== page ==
How To Eat Healthier and Save Money

Food gets more and more expensive every year. It can be even more expensive if you are trying to eat all – natural, organic and /or GMO-free! The USDA estimates that a family of 4 spends roughly $897.20  monthly on a moderate grocery budget and those with more liberal budgets spend around $1,111.60 monthly.

As you can see groceries take up a big chuck of most household incomes but we all have to eat something! Many people say the reason they can’t eat healthy is because their budgets just won’t support it. That is understandable but being healthy and putting good foods into our bodies is important. The long term benefits are better health and fewer health related illnesses and expenses.

If you’re reading this and saying I just can’t afford to eat healthy, there is no need to despair, there is light at the end of the tunnel and it is possible to eat healthier and save money at the same time.

  1. Buy Less Than Perfect Produce 

If you have been to any furniture store you know there is a hidden room or floor that houses all of the damaged furniture. But did you know that many grocery stores have areas like this too! Okay it isn’t in a hidden away room or anything like that but most stores do sell and discount damaged produce.

This produce is still perfectly fine to eat, but it may be bruised or oddly shaped.  Remember it’s not what’s on the outside that matters it’s what’s on the inside.

  1. Take Inventory and Use a Shopping List 

First things first never go to the grocery store without a shopping list and a plan. The moment you walk into a grocery store without a plan and a list you are in trouble because things will begin to fall off the shelf into your cart.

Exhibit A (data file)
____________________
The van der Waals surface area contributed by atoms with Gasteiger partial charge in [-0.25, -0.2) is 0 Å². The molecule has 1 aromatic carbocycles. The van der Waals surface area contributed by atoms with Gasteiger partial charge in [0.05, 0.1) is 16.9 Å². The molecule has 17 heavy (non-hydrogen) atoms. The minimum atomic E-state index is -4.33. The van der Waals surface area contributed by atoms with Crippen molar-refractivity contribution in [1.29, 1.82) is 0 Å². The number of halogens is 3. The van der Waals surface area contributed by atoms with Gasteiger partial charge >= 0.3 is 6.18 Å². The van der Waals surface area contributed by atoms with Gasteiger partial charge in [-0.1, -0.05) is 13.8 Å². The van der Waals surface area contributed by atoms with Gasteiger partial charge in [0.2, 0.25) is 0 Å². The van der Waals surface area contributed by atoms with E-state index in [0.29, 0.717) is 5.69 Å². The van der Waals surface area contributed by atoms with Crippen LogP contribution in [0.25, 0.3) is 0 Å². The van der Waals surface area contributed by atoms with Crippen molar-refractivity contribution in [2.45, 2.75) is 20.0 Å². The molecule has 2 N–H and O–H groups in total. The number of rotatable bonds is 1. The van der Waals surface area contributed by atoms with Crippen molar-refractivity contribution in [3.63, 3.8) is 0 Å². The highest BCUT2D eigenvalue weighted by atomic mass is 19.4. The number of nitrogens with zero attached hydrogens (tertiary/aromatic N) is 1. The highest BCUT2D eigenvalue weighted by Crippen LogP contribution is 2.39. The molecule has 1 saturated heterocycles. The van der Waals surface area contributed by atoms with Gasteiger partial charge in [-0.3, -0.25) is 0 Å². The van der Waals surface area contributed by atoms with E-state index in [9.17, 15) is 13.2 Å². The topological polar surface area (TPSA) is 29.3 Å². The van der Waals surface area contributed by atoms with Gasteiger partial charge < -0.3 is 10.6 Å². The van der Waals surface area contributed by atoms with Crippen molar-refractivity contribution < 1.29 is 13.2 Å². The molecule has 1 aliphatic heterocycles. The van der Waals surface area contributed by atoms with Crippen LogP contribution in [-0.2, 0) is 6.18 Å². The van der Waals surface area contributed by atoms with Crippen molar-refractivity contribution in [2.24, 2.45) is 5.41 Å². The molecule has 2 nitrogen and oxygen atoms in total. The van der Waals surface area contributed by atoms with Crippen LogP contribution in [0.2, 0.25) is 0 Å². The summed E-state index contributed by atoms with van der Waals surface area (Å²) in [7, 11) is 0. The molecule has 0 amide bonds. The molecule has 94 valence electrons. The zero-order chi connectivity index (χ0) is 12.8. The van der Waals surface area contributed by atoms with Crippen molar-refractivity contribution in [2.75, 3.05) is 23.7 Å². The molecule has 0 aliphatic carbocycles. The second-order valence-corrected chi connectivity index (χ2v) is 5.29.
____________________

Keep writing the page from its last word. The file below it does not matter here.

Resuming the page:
Then when you get home you will have 50 things you didn’t need and the one thing you needed you forgot. Take stock of what you already have at home. Once you know what you have it is time to make a list of what you need. A shopping list takes on superpowers shielding you from impulse buying and forgetfulness.

  1. Plan Meals Ahead of Time
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Remember, meal planning is not meal prepping.  

So don’t run away because you have to spend your entire Sunday cooking all the meals for the week. Meal planning is simply putting together a menu for the week. You don’t have to cook it all yet!

Meal planning is useful when it comes time to do your inventory and then write out your shopping list. Use your meal plan to guide your trip and only get what you need to prepare the meals for the week.

  1. Cut back on alcohol

Let’s be honest here, alcohol is not essential and on average a US family spends around $50 a week on alcohol. That is a lot of money that can be saved right away. Even if you do not cut it out completely, reducing alcohol intake by 10% or participating in events like dry January would help. 

  1. Comparison Shop

If you were buying a car or tv you would compare prices from different stores, right? Well the same should apply to your food purchases.

A trip to the grocery store may not cost as much as a TV does upfront but remember the average family of 4 spends enough in groceries to buy a new flat screen every month.

Try to learn which stores in your area have the best prices on which goods, or which have the best sales on things your family eats. The easiest way to do this is to go to their websites and get their weekly ad. That way you can compare and map out where to get what for the best price.

  1. Buy Less Prepackaged Foods

Does your kid like lunchables? If yours does, it can be cheaper to prepare your own lunchables.   Doing so, not only could you choose the ingredients but you will also be saving money.

Have you ever compared the prices of pre-made kid lunch packs to the actual ingredients needed to make those packs?

  1. Put It In The Freezer

If you have ever said ” I would buy organic but it would just go bad before I had a chance to eat it”  then it is time to put your freezer to work.